@theDBguy
Code:
Dim fpath As String
fpath = "\\Drive\Home\Desktop\"
Debug.Print Len(ListFiles(fpath))  'returns zero every time, fpath is valid and has several files


@arnelgp
Code:
Dim fpath As String
Dim col     As New Collection

fpath = "\\Drive\Home\Desktop\"

Set col = RecursiveDir(col, fpath, "*.*", True)

Debug.Print col.count
  'returns zero every time, fpath is valid and has several files/folders


Will be looking around at the other suggestions in the mean time.
 

theDBguy

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Hi,

Thanks for the replies.

So far, I've attempted to use @arnelgp and @theDBguy solution.

Both cases did not work. Providing the correct arguments (trailing slash in path name, proper asterisk notation for filespec).


I find it highly coincidental that both of those functions would not work, but they... don't. They begin to loop through some files, but ultimately the recursion overwrites itself at some point in the file system. Don't have time to troubleshoot those right now but I had zero success with them.

@theDBguy
Code:
Dim fpath As String
fpath = "\\Drive\Home\Desktop\"
Debug.Print Len(ListFiles(fpath))  'returns zero every time, fpath is valid and has several files


@arnelgp
Code:
Dim fpath As String
Dim col     As New Collection

fpath = "\\Drive\Home\Desktop\"

Set col = RecursiveDir(col, fpath, "*.*", True)

Debug.Print col.count
  'returns zero every time, fpath is valid and has several files/folders


Will be looking around at the other suggestions in the mean time.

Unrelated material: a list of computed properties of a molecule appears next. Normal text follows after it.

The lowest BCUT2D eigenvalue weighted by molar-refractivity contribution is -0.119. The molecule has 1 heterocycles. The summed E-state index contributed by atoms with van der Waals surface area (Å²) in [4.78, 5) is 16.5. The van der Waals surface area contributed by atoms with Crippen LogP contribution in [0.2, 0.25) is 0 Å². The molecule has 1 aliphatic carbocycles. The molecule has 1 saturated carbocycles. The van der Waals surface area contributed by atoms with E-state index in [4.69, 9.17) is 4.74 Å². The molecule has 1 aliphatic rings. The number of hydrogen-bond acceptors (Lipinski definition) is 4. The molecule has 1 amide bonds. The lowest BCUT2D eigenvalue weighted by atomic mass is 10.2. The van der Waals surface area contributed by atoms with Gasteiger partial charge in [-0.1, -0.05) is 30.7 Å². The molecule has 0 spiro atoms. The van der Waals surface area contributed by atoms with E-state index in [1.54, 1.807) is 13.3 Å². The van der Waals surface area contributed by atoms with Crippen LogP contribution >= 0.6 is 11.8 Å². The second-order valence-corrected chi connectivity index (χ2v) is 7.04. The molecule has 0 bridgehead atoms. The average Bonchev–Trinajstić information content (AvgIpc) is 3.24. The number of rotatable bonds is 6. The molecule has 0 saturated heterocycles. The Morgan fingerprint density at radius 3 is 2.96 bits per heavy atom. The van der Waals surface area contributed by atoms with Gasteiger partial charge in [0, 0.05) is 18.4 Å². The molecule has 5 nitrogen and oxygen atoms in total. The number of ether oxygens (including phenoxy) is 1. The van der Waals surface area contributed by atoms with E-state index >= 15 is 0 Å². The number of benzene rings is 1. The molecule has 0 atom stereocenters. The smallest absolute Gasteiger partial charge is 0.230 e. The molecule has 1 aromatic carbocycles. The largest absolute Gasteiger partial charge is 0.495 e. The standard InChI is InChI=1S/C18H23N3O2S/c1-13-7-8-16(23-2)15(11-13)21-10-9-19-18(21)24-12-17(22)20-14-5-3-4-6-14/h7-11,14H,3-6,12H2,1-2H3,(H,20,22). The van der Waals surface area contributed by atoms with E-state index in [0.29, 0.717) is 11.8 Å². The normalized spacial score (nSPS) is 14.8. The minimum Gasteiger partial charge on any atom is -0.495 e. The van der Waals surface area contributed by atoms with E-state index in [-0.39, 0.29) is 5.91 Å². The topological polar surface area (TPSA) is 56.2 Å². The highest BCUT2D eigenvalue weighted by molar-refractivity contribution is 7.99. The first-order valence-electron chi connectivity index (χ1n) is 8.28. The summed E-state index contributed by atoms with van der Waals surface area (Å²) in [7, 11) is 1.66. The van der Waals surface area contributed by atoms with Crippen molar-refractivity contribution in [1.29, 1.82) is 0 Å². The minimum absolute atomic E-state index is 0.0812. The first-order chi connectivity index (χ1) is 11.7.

Hi. Sorry to hear that. Just a quick question though, when you say "it didn't work," was there any error message?
 

ironfelix717

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Hi. Sorry to hear that. Just a quick question though, when you say "it didn't work," was there any error message?

Code:
Dim fpath As String
fpath = "\\Drive\Home\Desktop\"
Debug.Print Len(ListFiles(fpath))  'returns zero every time, fpath is valid and has several files
 

theDBguy

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Code:
Dim fpath As String
fpath = "\\Drive\Home\Desktop\"
Debug.Print Len(ListFiles(fpath))  'returns zero every time, fpath is valid and has several files
What if you try a local or mapped drive? Just curious...
 

ironfelix717

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What if you try a local or mapped drive? Just curious...
Hi, I tried several folders on a mapped drive. But I don't suspect this to be the issue. I haven't had a problem with any FSO functions or built-in file system functions in VBA yet with my mapped drive. Will report back if I do more testing. Thanks.
 

theDBguy

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Hi, I tried several folders on a mapped drive. But I don't suspect this to be the issue. I haven't had a problem with any FSO functions or built-in file system functions in VBA yet with my mapped drive. Will report back if I do more testing. Thanks.
Okay. Without an error message, it's hard to say why it wasn't working. Good luck!
 

ironfelix717

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@theDBguy
Its not a runtime error. Its simply faulty in my case and returns nothing. Thanks



Also,

@arnelgp